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Naples of the World

Daniel Rothbart excavates the gold of Naples.

J. Krueger
Naples on the table
Source: J. Krueger

You cannot say, because I am from Naples so I like the mixture of drama and comedy all together.

— Sophia Loren

I have never been to Naples, but I saw some of it in Daniel Rothbart’s excellent Seeing Naples: Reports from the Shadow of Vesuvius. The book is delightful, and I recommend it to all lovers of Italy, art, history, and the human condition. The book has the look and the feel of a coffee table book. Hence I took a photo of it lying on my coffee table (the book, not me). Many coffee table books are mere decorative pieces; this should not be. Reading Naples is an enchanting and enriching experience. The book is a sequence of vignettes. Each can stand on its own, but the ordering matters. One of the reader’s challenges is to figure out why Rothbart chose the sequence he did. Some of his decisions are clear. For example, the first vignette, Parthenope’s Song, tells the tale of Dan's arrival in this city of sirens (Parthenope was one.). After that, the autobiographical element is less prominent. Indeed, Rothbart is very much concerned with people other than himself–the living, such as a welder, an ex-mayor, an impoverished survivor of the holocaust, as well as the dead, such as Masaniello, rebel and petty prince, or Maria Carolina, the Queen of the Two Sicilies (as if one wasn’t enough). We get a sense of how Rothbart experienced Naples during his sojourn as a Fulbright Scholar and recent graduate of the Rhode Island School of Design, how he exhumed hidden treasures of art and memory, and how this multitude of impressions gelled into the Gesamtkunstwerk that is Naples.

Why do I care if I have never been to Naples? One reason why I care is that Daniel is the elder son of my mentor in graduate school, Myron, "Mick," Rothbart, and Mary Klevjord Rothbart, also a professor of psychology. Daniel grew up in a home where empirical science was spoken, where testable ideas were discussed, and where quantitative data had a say. For my part, I enjoyed the weekly evening seminar in the Rothbart home, where graduate students and professors would meet informally, letting ideas flow freely. It was a liberal, open, and accepting atmosphere, yet there was intellectual discipline and a respect for the spoken and the written word. I see these values and this spirit in Daniel's book. Daniel’s prose is simple and elegant. There is nuance and allusion as well as the occasional turn of phrase that had me laugh out loud. Wayne Koestenbaum, who wrote a preface to Seeing Naples, notes Daniel’s debt (or tribute, rather) to Jewish themes and sensibilities. I would add that, at the right moment, Daniel’s prose is hilarious in a way that will be savored by connoisseurs of Jewish humor.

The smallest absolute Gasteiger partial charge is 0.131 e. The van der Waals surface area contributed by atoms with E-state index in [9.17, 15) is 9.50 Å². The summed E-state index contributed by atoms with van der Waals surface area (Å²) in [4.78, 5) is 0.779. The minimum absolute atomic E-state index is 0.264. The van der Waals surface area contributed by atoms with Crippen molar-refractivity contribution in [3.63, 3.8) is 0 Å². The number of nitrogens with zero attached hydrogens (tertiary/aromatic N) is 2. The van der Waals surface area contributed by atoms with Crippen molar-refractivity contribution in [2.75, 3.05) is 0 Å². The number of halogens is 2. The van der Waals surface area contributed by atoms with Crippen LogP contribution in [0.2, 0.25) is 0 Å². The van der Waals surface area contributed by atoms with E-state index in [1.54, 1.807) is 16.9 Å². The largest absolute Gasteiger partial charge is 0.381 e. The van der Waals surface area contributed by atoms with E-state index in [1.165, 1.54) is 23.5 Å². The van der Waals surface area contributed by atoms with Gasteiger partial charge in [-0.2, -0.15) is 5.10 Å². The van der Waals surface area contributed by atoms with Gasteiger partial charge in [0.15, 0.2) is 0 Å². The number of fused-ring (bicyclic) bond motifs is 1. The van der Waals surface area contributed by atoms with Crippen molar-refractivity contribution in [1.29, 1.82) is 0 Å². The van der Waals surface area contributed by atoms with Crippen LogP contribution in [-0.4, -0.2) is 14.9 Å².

Another reason why I care is that I value excursions of psychology beyond the usual empirical work that comes out of the lab. The intersection of psychology with the arts and the humanities gets too little shrift in the academic day-to-day, and Seeing Naples offers many opportunities to reflect on human experience and behavior in the context of a great context, namely Naples. The 17th Century story of Masaniello, for example, is chock full of intrigue, ambition, and rebellion: the tragic rise and fall of a folk hero. Other stories tell of resilience in the face of forbidding odds. Maurizio Valenzi, for example, was an Italian Jew growing up in Tunisia, imprisoned and tortured by the fascists in Algeria, who, when reaching Naples as a communist, eventually became the city’s mayor. Rothbart reports much of his narrative verbatim, but he adds enough of his own words to let us know that he was as intrigued as we are.

Seeing Naples does not respect–or rather, is not interested in–disciplinary boundaries. The narrative moves seamlessly from the technical points of welding to sculpture to history to the human response to being in a crowd, but it is never a professional tractate. Rothbart teaches us to see by letting us in on his experience and memories of what it was like to see Naples.

Daniel’s choice not to put himself in the foreground leaves some questions unanswered. Why does he not tell us more about his inner or his personal life when otherwise he is firmly in the tradition of great and perceptive travelers like Mark Twain or Leigh Fermor? How does he view himself? Perhaps this is none of our business, but being privy to the perceptions of a sensitive and educated mind, one cannot help but wonder about the perceiver. Daniel leaves one clue on the table, and that is the name he gave his motorino, or moped: Rocinante. Now, the rider of Rocinante was a hallucinator, and Rothbart isn’t. So what is the analogy? I think the analogy–and I would put Twain and Fermor in this class–is that what we have here is great travelers who broaden our horizons.

N. B., for those of youse who would like to read this essay in Brazilian Portuguese, see here.

J. Krueger
Source: J. Krueger

N. N. B., the word 'youse' is an ingenious dialectical coinage. It signals the second person plural, for which standard English does not provide a discrete pronoun. In my State of Rhode Island, it (this pronoun) may be heard from time to time (particularly in the more remote reaches of Cranston or West Warwick), though rarely on the Brown University campus. I was delighted to hear 'youse' in the recent Scottish film Calibre. And the Google company helps with an Ngram plot. After a heyday and a dip, usage of 'youse' appears to be recovering.


Rothbart, D. (2018). Seeing Naples: Reports from the Shadow of Vesuvius. New York: Edgewise.

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